The Courier News from Blytheville, Arkansas on January 4, 1955 · Page 6
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The Courier News from Blytheville, Arkansas · Page 6

Blytheville, Arkansas
Issue Date:
Tuesday, January 4, 1955
Page 6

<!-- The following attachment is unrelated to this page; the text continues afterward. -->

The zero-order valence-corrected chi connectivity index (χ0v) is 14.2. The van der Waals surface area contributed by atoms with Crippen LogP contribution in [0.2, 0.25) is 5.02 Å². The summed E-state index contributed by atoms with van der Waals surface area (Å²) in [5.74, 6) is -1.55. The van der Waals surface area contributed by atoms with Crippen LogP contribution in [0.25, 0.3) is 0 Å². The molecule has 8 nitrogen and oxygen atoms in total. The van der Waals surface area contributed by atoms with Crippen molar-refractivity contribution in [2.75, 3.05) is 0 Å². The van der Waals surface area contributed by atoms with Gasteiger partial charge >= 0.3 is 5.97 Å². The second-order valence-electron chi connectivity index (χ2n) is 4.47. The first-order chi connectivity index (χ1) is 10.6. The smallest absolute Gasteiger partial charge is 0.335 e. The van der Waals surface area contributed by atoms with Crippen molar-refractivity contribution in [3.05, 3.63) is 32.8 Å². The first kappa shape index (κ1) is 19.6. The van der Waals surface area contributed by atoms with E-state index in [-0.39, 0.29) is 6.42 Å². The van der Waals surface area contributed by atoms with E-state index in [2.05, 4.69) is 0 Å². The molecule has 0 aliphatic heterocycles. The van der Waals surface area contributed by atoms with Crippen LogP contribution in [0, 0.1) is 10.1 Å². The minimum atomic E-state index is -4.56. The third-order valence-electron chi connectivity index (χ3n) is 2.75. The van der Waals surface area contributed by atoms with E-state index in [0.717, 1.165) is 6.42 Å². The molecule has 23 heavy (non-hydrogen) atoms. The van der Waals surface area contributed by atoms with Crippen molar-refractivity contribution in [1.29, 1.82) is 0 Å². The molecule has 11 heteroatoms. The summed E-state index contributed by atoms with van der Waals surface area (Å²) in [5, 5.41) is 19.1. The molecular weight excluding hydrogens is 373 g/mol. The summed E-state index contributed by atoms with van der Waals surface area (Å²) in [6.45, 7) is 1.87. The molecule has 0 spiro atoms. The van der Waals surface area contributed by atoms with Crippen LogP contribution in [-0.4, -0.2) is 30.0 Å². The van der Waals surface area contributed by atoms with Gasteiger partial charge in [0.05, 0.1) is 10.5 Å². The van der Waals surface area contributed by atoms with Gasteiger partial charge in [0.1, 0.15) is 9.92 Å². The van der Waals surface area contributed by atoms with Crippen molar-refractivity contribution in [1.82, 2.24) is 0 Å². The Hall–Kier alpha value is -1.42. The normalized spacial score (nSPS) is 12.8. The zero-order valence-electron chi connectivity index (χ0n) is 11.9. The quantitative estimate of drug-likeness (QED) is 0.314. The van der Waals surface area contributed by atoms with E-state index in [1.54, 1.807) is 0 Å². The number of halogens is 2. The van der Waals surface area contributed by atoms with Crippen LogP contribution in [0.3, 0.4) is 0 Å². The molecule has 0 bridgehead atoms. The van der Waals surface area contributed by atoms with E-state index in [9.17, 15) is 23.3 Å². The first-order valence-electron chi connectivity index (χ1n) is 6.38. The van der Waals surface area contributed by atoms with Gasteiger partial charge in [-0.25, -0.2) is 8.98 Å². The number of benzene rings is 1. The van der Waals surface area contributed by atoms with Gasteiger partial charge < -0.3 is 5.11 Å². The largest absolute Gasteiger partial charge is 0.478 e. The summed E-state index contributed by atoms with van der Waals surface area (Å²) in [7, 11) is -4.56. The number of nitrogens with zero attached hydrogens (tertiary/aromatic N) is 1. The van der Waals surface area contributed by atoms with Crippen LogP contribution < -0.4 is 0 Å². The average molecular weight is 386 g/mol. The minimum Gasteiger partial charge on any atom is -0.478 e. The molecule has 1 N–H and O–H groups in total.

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PAGE SIX BLYTHEVILLE (ARK.) COURIER NEWS TUESDAY, JANUARY 4, 1955 THE BLYTHEVILLE COURIER NEWS THE COURIER NEWS CO. H. W. HAINES, Publisher HARRY A. HAINES, Editor, Assistant Publisher PAUL D. HUMAN, Advertising Manager Sou National Advertising Representatives: Wallace Wltmer Co., New York, Chicago, Detroit, Atlanta, Memphis. Entered M second elase matter at the post- oHlct at Blythevllle, Arkansas, under act of Con- tn«, October 9, 1917. Member of The Associated Press SUBSCRIPTION RATES: By carrier in the city of Blytheville or any auburban town where carrier service li maintained, J6c per week. By mall, within a radius of 50 miles, $6.00 per year, $3.50 for six month:, $1.25 for three months; by mail outside 50 mile zone, $12.50 per year payable in advance. Meditations Throufh thf precepts I jet understanding:: therefore I hate every false way. — Psalms 11»:1M. » * * Precepts or maxims are of great weight; and a few useful ones at hand do more toward a happy life than whole volumes that we know not where to find. — Seneca. Barbs Lots at sleep Is lost by parents because they watt up to kiss the Kids goodnight. * # * A health expert says two apples a day are betler than OK. Would that keep the dentist any toot * * * TWs k the time of year when autoists, as well »« fenders, axe bent on careless driving. * * * PoUUcttni IsJn the simple way out when they're In the darii-simpijr bf cloud the Ism. * # # There are schools lor weathermen and when yours calls one Incorrectly just blame it on the day he played hooky. A New Power The comoing regime of Democratic Gov.-Elect Harriman in New York will be of national interest for many reasons, not th« least of which will be the attention it focuses on the activities of one Carmine G. DeSapio. Harriman has named DeSapio his secretary of state, and in this fairly exposed place he may show the country a little more about his makeup and character. This knowledge will be of considerable value, for DeSapio has become a political figure of no small importance. He is the boss of Tammany Hall, the Democratic national commitleeman for New York, and the man who singlehand- edly put Harriman across for governor at the Democratic state convention last September. This means that henceforth he is automatically a large voice in national Democratic councils. He more than Harriman, who is a relative political novice will cast the weight of New York's 90- odd votes at the next party presidential convention. What makes DeSapio of more than ordinary interest is that he presents himself as a brand-new kind of Tammany chieftian. When he took over the . fabled organization in 19-1.9, it was shattered and creaking, with a reputation for corruption. He set out to reform and rebuild it. In the ensuing years, DeSapio brought in young Democrats, backed civic reforms, lectured on politics and government. He suggested that Tammany had been streamlined and that its new leader was a professional politician in the ' best sense—almost like a career diplomat. In 1953 he scored his first major success when he chose Robert F. Wagner, Jr., to run for mayor of New York. In 1954, Rep. Franklin D. Roosevelt, Jr., set out early in capture the nomination for governor. But he worked on upstate politicians. Meantime, DeSapio had other ideas. When the Democratic convention rolled ai'bund he had picked his marf—not Roosevelt, but Harriman. With the votes counted, DeSapio look- like a shrewd kingmaker. Harriman squeaked through to win, while Roosevelt, billed as the great vote-getter, tumbled in humiliating defeat in his bid for the state attorney generalship. Henceforth, we shall begin to see more clearly how accurate'a picture De- Smpio has drawn of himself and a revitalized Tammany. There is no question that ft new power has risen in the Democratic Party. The arily riddle is Whtthw or not he is « force making for a higher level of politics in hi» th< country. Strikers and Jobs The strike is an accepted workingman's weapon against what he may deem to be unjust conditions of employment. But most responsible union leaders recognize that there is substantial risk for their men in the overuse of this weapon. Example: In the first six months of 1954, a period marked by a month-long walkout of dockmen, New 'York's port traffic dropped 19 per cent. At the same time, six more work stoppages have cut into port activity. The uncertainty of too many strikes drives trade away. The result can be not better working conditions, but total loss of jobs. VIEWS OF OTHERS Who Gets The Biggest Share? When the graduated income tax was first enacted, its effect on the taxpayers was somewhat less than the current 2 percent state sales tax. And when one lawmaker who opposed the tax predicted the levy might some day take "up to 30 per cent" of a man's Income, he was hooted and laughed at. As it turned out, the income tax takes up 92 percent of a man's income. And isn't the only tax. There are other direct levies, and many hidden ones which are collected as part of the price of the goods citizens buy every day. The Kentucky Tax Research Assn. has taken the trouble to figure out how much time "Mr. Average"—a man making $4,500 a, year—must work to pay his taxes. If you are in Mr. Average's tax bracket and go to work at 8 a. m., you are working until 10:36 just to pay your taxes. Only in midmoming, about two and a naif hours after your work began, do you start working for yourself. The tax association figured that the ?4,500-a- year man daily works one hour and 37 minutes for food, one hour and 24 minutes for/housing, 36 minutes for clothing, 42 minutes for transportation, 23 minutes for medical and personal care, 20 minutes for reading and recreation, 23 minutes for other goods and services. Who gets the big share of the daily work ot Mr. Average? The tax collector, of course. The more the people look to government for aid and handouts and subsidies and the less they demand governmental ecoi-oniy, the more time Americans will be spending working for taxes, leaving-less for themselves—Chattanooga News-Pre* Press. Old Home Week That must have been quite a show In North Carolina the other day when 25,000 Marinas made a mock landing on a beach. According to Scrip ps-Howard Staff Writer Albert Colegrove, who was there, it was a different sort of show, too. When the Marine* came out of the surf they had to thread their way past two grandstands crowded with their relatives, friends, and various visiting fishermen. And to "fight their way" inland they had to get thru such jungle obstacles as civilian traffic, directed by military policemen, and detour around a parking lot containing 500 cars which had transported the wives and kiddies. The exercise, which Mr. Colegrove estimated cost at least a quarter million dollars, was billed as the first large-scale East Coast test of new techniques in atom-wage warfare. One high-ranking Marine Corps officer observed to our correspondent afterward that the exercise "wasn't worth a damn." We'll stand on that—and suggest that our "new techniques' for a possible future war had better be tried out in different surroundings.—Memphis Press-Scimitar. The Paradox of Pedagogy Today more Americans have college degrees than ever before. Yet never has the educated man. been held in lower esteem in America. A paradox? Yes, a disturbing paradox. Even more paradoxical is the fact that the man who has been to college is often most suspicious of education, of intellectualism. The man with only a grade or high school education still looks up to the lawyer, the teacher, the doctor, tho fellow down the street who always has his nose stuck into a big book. But not the successful businessman type, who likely as not has been to college.—Milwaukee Journal. SO THEY SAY I have a great admiration for him (President Eisenhower). I suppose it will be easy for us to understand the same language — the language of truth and friendship.—Shah Mohammed Rlza Pahevi or Iran. * * . f Most of those alleged New York hobos are just mission stiffs and stew bum.! always on the mooch They'd get lost if they wandered north of 42nd street or west of the Hudson River.—Jack Sheri- dsn. former Chicago hobo. . * * * Somewhere along the line he (Sen. Joseph McCarthy) seem to have lost his ability to make friends and Influence people. His judgement on the toyalty of others to tHelr country seems sometimes out of perspective.—Robert pierce, Wisconsin OOP chairman. » * * We're patching up here «nd there, sntt I see no reason why we can't give the Indians and Yankees a hot run for the (in55i pennant.—Man- H«r Muly Marlon of ChkHo W^ts Sox. ". . . And Away We Go!' f'tttt Id ton't Washington Column— Problems in Air Traffic Are Cited; AEC Has Unusual Safety Mark WASHINGTON— (NBA) —F. B. Lee, Civil Aeronautics administrator, predicts that air traffic in I960 will be double what it is today, and calls attention to the extravagant use of airspace which ilanes must allow for, to maintain safety. ' 'A modern airliner covers the 205 miles between New York and Washington in not more than 75 ninutes, including maneuvering in the terminal area," Lee told the Wings. Club. "Under our present requirements of 10 minutes' separation between planes traveling at the same altitude, a block of airspace almost 39 miles long would have ;o be reserved for this airliner during instrument flight. This would limit occupancy of that alti- ;ude, all the way from Washington; to New York, to a total of only j six planes." i Government bureaucrats are apt to develop Christmas shopping problems all their own. For instance: '• Msgr. Edward McDonough, chief of chaplains for Veterans' Bureau, '. lad to make a quick purchase at a downtown Washington department store. Too late, he realized he hadn't brought- enough money with him. He explained his problem to another VA chaplain in his office. Rabbi Morris Sandhaus. Generously the Rabbi said: "Here! Take my charge account plate, and tay me later." Monsignor McDonough agreed, ;hanked his clerical colleague, hurried to the store and made his purchase. Then 'he handed the charge plate to the saleslady. She apparently recognized the Catholic cleric, however, for after examining the plate carefully she said: "Father, I guess I'll have to take your word on this." Disclosure of full reports on the atomic energy reactor accident at Chalk River, Ontario, In 1952 have focused attention on the U. S. Atomic Energy Commission's unusual safety record of only two radiation accidents and exposures since 1947. In the Canadian accident, a million gallons of highly radioactive cooling water escaped, flooding the plant and. causing it to be shut down for 15 months. But there was no loss of life. The first U. S. radiation accident occurred in 1948, during Eni- wetok weapons tests. Established safety rules were not observed. Four men burned their hands and one burned his leg. In the second U. S. accident at Argonne Laboratory, Chicago, in 1952, a sudden increase of radioactivity resulted in overexposure of two physicists and two technicians on an experiment. Immediate examination of the four persons revealed no evidence of radiation contamination. Hospital rest was provided but within a month all four returned to work. Subsequently, one of -the technicians, Mrs. Walter Koilman, brought suit against Argonne Laboratory for damages. The case Was settled out of court on payment of 52,250 and never went to trial. Taft Benson thinks too many people have the wrong ideas about farmers who, he says, "need better public relations." Speaking to the American Agriculture Editors' Assn. in Chicago, Secretary Benson declared that: "The farmer IK too often presented tu either a bold, conniving plutocrat who has just made off with a truckload of gold from Fort Knox, or a weak, vacillating hayseed, who is willing to trade his birthright for a government handout. "Of course," the secretary hastened to explain, 'the real American farmer bears no relation to either of these caricatures." Secretary of Agriculture Ezra i Radioactive cigaret tobaccos are being used to study the effects of smoking on the human body, Chairman Lewis L. Strauss of the Atomic Energy Commission revealed in a speech to Chicago Executives Club the other day. To make the tobaccos radioactive, the plants are grown in specially designed greenhouses. The air there contains minute amounts of Carbon-14, a radioactive isotope. The growing plants absorb this Carbon-14 through the leaves. The leaves are then cured and the tobacco is made into cigarets in the regular way. When the ciga- ret is lighted, the Carbon-14 goes up in smoke. The effect of this smoke on human tissues is then studied. As to the success of using Carbon-14 as the tracer element in these experiments, Admiral Strauss says, "I am sorry that there are as yet no final results with which to enlighten those who, like myself, enjoy smoking." the Doctor Says— Written for NEA ,Service By EDWIN P. JORDAN, M.D. Rheumatic fever Is one of the most potent enemies of children and young people; grownups can get it but this is less common. While the disease is disabling during an attack, the great danger from it is not the attack itself but the fact that this disease may injure the heart and Its valves, thus producing trouble in later life. It usually produces swelling, pain and redness of the joints, skipping from one joint to another. The joints recover entirely, but permanent damage to the heart all too often results. Sometimes its presence is less obviously typical. Both the heart muscle which causes this organ to contract and expand, thus producing its pump- like action, and the inner valves of the heart may be inujred. The valves which He between the heart chambers serve an important purpose in the circulation of the blood. If they are damaged In such a way as to allow the blood to flow backward into a chamber which it is supposed to have left, the heart, of course, is subjected to extra strain. The greatest danger from rheumatic heart disease is the result of repeated attacks. It is known, however, that most attacks of rheumatic fever are preceded two or three weeks earlier by infections with certain kinds of streptococci (which are germs) such as sore throat, tonsillitis, scarlet fever or infections of the middle ear. Since thh is the case, it is readily apparent that If these streptococcic infections could be attacVpd when (hey occur the chances of bouts of rheumatic revcr would b« lessened. This has been proved i-orrect, A short, Intensive course of treatment with penicillin, If it can be given early in n»y dangerous streptococci Inlcctlon,. helps to prevent the first attack of rheumatic fever. Furthermore, pencillin can be ifiv- en with later attacks of strepto- coccic infection, or even monthly for protection. Such measures cause a definite lessening of the numbers of youngsters who later come down with rheumatic fever. All our questions about rheumatic fever have not been answered, but in learning to prevent dangerous streptococcic Infections from lighting up attacks of rheumatic fever, a long stride forward has been made. • JACOBY ON BRIDGE Study /(/vantages Of Various Bids By OSWALD JACOBY Written far NEA Service Some tournament players' advocate an opening bid of one no- trump on 12 to 14 points instead of the standard value of 16 to 18 points. One of the chief advantages of such a bid is that the opponents, particularly in tournament play, LITTLS UZ— It's j!lly to argue with o fool. Other people moy not know which Is which. »««• tend to enter the auction and can often be punished. In today's hand, for example, Edgar Kaplan and Alfred Shein- wold demonstrated the "weak" no- trump in the recent Winter National Tournament. Kaplan opened with one no-trump on only 12 points despite the unfavorable vulnerability, and Sheinwoid eventually doubled South at two spades. The double is an important part of the weak no-trump. You must be willing to double the opponents »K654 » 10975 + A6 NORTH 4 *A7 V AQ92 • KQJ3 *Q73 EAST (D> 4 J 103 ta». Pass Pass Double • A84 + KJ842 SOUTH 498312 »J»07 • 62 * 1095 East-West vul. South West Notlh Pass I 1N.T. Double 2 4> Pass Pass Pass Pass Pass Opening lead—4 6 at low contracts when your own hand is only mediocre, and you must be able to defend well to get full value from your scrappy holdings. Incidentally, Sheinwold recommends the weak no-trump very highly In his brand - new book, "How to Bid and Play in Duplicate Tournaments," and his double of two spades on this hand should be taken as a model of ft close double when you use .this method of bidding. , Kaplan made the "fancy" open- Ing of the six of clubs, low from a doublcton ace. It (llilii'l I'mvc much effect on the play, but it does go to show how Ingenious come of the younger experts cnn get. East won the first trick with the jack at clubs,)returned a club lo Erfkine Johnson IN HOLLYWOOD HOLLYWOOD —(NBA) — The Laugh Roundup—1954. A foursome of Texans visited a Hollywood country club and as they prepared to tee off, one oil man asked what the stakes would be. Replied another casually: "Oh, our usual bet In Dallas—mn acre a hole." Red Skelton went to a barbershop and said : "Just a shave. I haven't got time to listen to a haircut." Herb Shriner went to a night club and reported. "The place had * minimum. I don't know what it wai, bit the flrls wer* wearing; it." During filming of "Mogambo" in Africa, Clark'Gable, Ava'Oardner and members of the MOM troupe had a big party one night with much dancing, singing and bubble water. The sounds of the revelry reached the ears of an African native, who turned to a fellow savage, and whispered nervously: "The-WHITES are restless tonight." Qene Nelson reported this sign on a bebopper's trombone: "Don't Dig Me Now—I'm Real Gone." JACK BENNY had lunch In a Fairfax Avenue delicatessen and the owner hastily •scribbled this sign for his window: "Jack Benny I« Eating Lunch In Here." Hollywood's technical improvements inspired a burlesque queen to bill herself as: "Anamorphic, panoramic, stereophonic and real George." The wife of a star explained her domestic woes to Dick Weason with: "We have nothing in common. He's interested In girl§. I'm interested in boys." Jerry Lewis balked at riding on an elephant's trunk for a scene in "The Big Top," complaining that it.was against his religion—*Tm a devout coward." Pat Henning quipped : "I just saw my psychiatrist and I know what's wrong — I need money." A stage manager said it to a showgirl: "All we want, ma'am, are the bare facts." OVERHEARD: "He's such an egotist he's always ME deep in conversation." An eight-year-old wailed after seeing Walt Disney's classic, "Bob Roy": "Whatta gyp! I thought U was a western in which bandits held up Roy Rogers." A press agent posed Alan Ladd on a horse named Harvest Moon West's ace, and won the diamond return with the ace. He then cashed the king of clubs, noting his partner's diamond discard. It was now clear that the defenders needed two trump tricks to set the contract, and three trump tricks to get a really worthwhile penalty. Sheinwold therefore led a fourth club even though this gave declarer a ruff and a discard. South could gain no advantage from the ruff and discard. He chose to discard a heart from his hand, and West discarded another diamond. When South tried to get out of dummy later on by ruffing the third round of diamonds. West was in position to overruff, and the defenders thus got their three trump tricks and a penalty of 300 points. This was good for a fine score, since nobody got higher than a part-score contract on the East- West cards. and titled it: "Shane on Harvest Moon." Danny Thomas' TV show, "Make Room for Daddy," continued it* high ratings, with reports of a Puerto Rica n version titled, "Msk* RUM for Daddy." A movie queen told her litest husband: "We made a terrible mistake. We'll have to let a divorce. You don't match any of my clolhes." An airline stewardess wit* a sense of humor said it as the plan* flew over Las Vegas: "Ladle* and gentlemen, P!MM fasten your money belts," SOMEBODY SAID: "She's the kind of girl who whispers sweet nothing doings in your ear." Jamw Whitmore told abont his cook, an exponent of modern hep talk, setting a cheese-baited trap for a marauding mouse. The mouse got the cheese, but eluded the trap. Said the cook to Whitmore: "That mouM l> a real oa4." Overheard: "She's direct from Paris—a parisite." Talking about an actor, Dorothy Shay said: "He's so conceited he even has the soles of his shoes monogrammed—juat In can he's carried out feet first." This was overheard after, Hw preview of a movie hailed as a real stinker: Woman: "Frankly, I loved H, but you -know what bad tast* I have." Dutch Tr»otr* GRAND RAPIDS, Mich. Wl — Michigan's second city and the home of many Dutchmen, Orand Rapids has been offered an authentic Dutch windmill for $J90, plus transportation costs from (he Netherlands. Now Mayor George Welch, who wanted the windmill for a city park, is looking for an inexpensive — or free — method of dismantling one and transport- Ing It to Grand Rapids. Dead shot Deputy 'TYLER, Tex. Wl — Miss'.Betty King, 22-year-old pistol expert, has been named a deputy sheriff of Smith County. Her skill as a marksman, however, will be confined to the practice range. She is an office deputy, handling police radio, bookkeeping, and filing. Dads Sentenced LYNCHBURG, Va. Ml — Two boys, aged 11 and 12, were brought before Juvenile Court Judge O. R. Cundiff, charged with .burglarizing a grocery store. He ordered an investigation. . Their fathers said they .didn't know the boys were out that night. Judge Cundiff gave the dads 60 days In Jail for neglecting the boys. "Men" she declared contemptuously, "are absolutely lacking in self-control, Judgement and good taste.' "Possibly, my dear, 1 he responded, "but just think how many old maids there would be if they were notl'—Lamar (Mo.) Democrat Senator Morse of Oregon says that while he is going to vote with the Democrats to organize the United States Senate, he does not Intend to become a Southern Democrat. Geography isn't the only thing that keeps him from being eligible. —Greenville (S.C.) Piedmont. Actress Answer to Previous Puiil*, ACROSS I Actress, Patricia 5 roles have been varied t She Is • motion picture • 12 Gaelic 13 Mineral rock 14 Bail, as water from a boat 15 Cravats 16 Hostelry 17 Drinks made with malt 18 Gastropod mollusks 20 Masculine appellation 22 Cereal grass 23 Moist 24 Occurrence 37 Cooking utensil 28 Open (poet.) 31 Rivers (So 1 .) 32 Aged 33 Vehicle 34 Feminine appellation 35 Bitter vetch 37 Edges 38 French plural article 39 Fondle 40 Bristles 41 Clamp 42 It is (contr.) 43 Each 40 Lure 50 Hur! 51 En 83 Shield bearing M Leave out 55 Number StGenuint 57 Disorder 58 Pigpen 99 Descry DOWN 1 Seines 2 "Emerald Isle" 3 On the ocean 4 Injuries 5 Lift 6 Sea eagle 7 Renovation 8 Tilt 9 Story 10 Fruit drinks 11 Pause 19 Pillar 21 Cleave 24 Of an agt 25 Climbinf plsnt 26 Eternities 27 Mai) 28 Death notice 29 Cougar 30 Essential being 15 Heroic 36 Reiterates 37 Rebuild 40 Babylonia* moon-god 41 Birds' homes 42 Very small 43 Kind of bomb 44 Apple-like fruit 45 Egyptian goddess 47 Angers 48 Applaud 49 Slippery 52 Obtain 10 II